New GOP candidate consensus: Forget the 2020 election?

AP Photo/Ben Gray

A predictable aftershock from Glenn Youngkin’s momentous upset last week in Virginia. If Youngkin had underperformed in the suburbs, Republicans may have concluded that those voters are lost to them for the foreseeable future and therefore the only way to compete in statewide races is to go all-in on pandering to the base. That means lots of red meat about rigged elections, avenging Trump’s stolen victory, etc.

Instead, Youngkin overperformed. College-educated swing voters are back in play, at least when the GOP candidate doesn’t come off as super Trumpy and consumed with conspiracy theories. Better yet, Youngkin proved that the base will still turn out en masse for candidates like that so long as they’re Trump-friendly and willing to prosecute the culture war, starting with schools. Dodging the subject of the 2020 election was all upside for Youngkin in Virginia and no downside.

So why wouldn’t other Republicans emulate his approach? Particularly since, apart from Marjorie Taylor Greene, Lauren Boebert, and a handful of other hardcore populists, there’s not a Republican in Congress or in a governor’s seat anywhere in America who actually believes the election was stolen.

This weekend brought a number of “it’s time to move on” statements from prominent GOPers and not just the ones you’d expect. But the most noteworthy example did come from an expected source — Chris Christie, who’s criticized Trump all year for refusing to let go of his “rigged election” propaganda. Christie addressed the Republican Jewish Coalition this weekend and warned again that the topic does Republicans no favors with gettable voters. And he took a barely veiled shot at Trump:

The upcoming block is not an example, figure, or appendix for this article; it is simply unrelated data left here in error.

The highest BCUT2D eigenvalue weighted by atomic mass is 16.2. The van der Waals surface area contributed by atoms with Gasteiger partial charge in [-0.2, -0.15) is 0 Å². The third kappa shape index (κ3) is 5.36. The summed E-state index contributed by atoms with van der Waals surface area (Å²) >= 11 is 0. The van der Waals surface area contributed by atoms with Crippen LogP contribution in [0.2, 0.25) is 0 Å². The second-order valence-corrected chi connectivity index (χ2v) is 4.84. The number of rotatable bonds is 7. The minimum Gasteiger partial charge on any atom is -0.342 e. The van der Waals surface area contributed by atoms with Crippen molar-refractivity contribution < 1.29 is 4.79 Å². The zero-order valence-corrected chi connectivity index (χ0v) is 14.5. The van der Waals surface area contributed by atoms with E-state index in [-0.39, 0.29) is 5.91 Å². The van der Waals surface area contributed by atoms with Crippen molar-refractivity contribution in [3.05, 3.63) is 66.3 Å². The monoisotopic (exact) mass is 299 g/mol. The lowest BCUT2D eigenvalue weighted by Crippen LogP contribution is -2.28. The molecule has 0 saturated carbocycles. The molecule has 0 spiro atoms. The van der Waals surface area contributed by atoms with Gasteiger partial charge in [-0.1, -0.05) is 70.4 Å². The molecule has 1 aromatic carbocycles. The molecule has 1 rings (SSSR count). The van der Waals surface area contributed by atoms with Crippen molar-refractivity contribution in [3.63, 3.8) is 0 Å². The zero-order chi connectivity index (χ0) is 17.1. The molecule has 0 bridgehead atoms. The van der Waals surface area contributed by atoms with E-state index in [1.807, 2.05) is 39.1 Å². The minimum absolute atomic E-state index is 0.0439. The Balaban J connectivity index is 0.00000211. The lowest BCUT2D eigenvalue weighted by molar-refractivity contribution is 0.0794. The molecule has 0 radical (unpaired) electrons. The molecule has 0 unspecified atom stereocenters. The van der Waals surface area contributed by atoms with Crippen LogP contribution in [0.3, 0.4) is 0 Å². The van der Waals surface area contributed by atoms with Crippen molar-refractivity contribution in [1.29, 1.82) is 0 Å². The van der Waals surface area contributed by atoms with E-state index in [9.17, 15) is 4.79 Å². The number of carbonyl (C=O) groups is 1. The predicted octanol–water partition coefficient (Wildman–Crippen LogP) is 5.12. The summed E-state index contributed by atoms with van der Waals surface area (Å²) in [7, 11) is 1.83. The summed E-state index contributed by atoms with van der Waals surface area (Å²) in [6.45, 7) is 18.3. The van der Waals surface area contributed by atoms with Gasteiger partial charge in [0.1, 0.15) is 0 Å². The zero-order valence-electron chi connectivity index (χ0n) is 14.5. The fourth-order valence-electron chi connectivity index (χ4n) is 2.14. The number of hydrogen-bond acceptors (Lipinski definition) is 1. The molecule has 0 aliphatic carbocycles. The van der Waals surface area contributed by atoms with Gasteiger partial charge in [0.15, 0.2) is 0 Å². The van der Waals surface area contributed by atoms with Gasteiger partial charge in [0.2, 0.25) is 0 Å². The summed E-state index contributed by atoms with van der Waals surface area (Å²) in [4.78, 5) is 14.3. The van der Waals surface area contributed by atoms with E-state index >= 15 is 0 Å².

“We can no longer talk about the past and the past elections — no matter where you stand on that issue, no matter where you stand, it is over,” Christie said. “Every minute that we spend talking about 2020 — while we’re wasting time doing that, Joe Biden, Kamala Harris, Nancy Pelosi and Chuck Schumer are laying ruin to this country. We better focus on that and take our eyes off the rearview mirror and start looking through the windshield again.”

He argued that Trump’s stepped-back role allowed gubernatorial candidates like Glenn Youngkin of Virginia and Jack Ciattarelli of New Jersey to connect with voters on issues that actually matter to them like parental involvement in education and skyrocketing gas and grocery prices. “People want us to be direct with them. They want someone to fight for them. But they want them to fight in a way that doesn’t hurt their ears,” Christie said. “We have to speak to their dreams, their hopes, their aspirations for the future. If we don’t do that, then we won’t once again win back the votes that we began to win back in Virginia and New Jersey last Tuesday night.”

Forward, not backward:

He wasn’t the only Republican at the RJC event to make that point. “Somebody asked me, ‘Well what about the election in 2020?’ I said, ‘Don’t worry about the election. That’s history, man,'” New Hampshire Gov. Chris Sununu told the crowd “If you are sitting here talking about 2020, or you are worried about who’s going to run in ’24, you are missing the boat.” Christie was more direct in an interview with CNN after his speech, telling them that he thinks Trump can be an asset in the midterms but only as part of a party-wide effort to “begin talking about the future and tell the truth about the election and move on.” That won’t happen, needless to say; for Trump, “stop the steal” isn’t a messaging strategy, it’s part of his personal psychodrama in coming to grips with how he could have lost a giant personality contest to an underwhelming dinosaur like Joe Biden.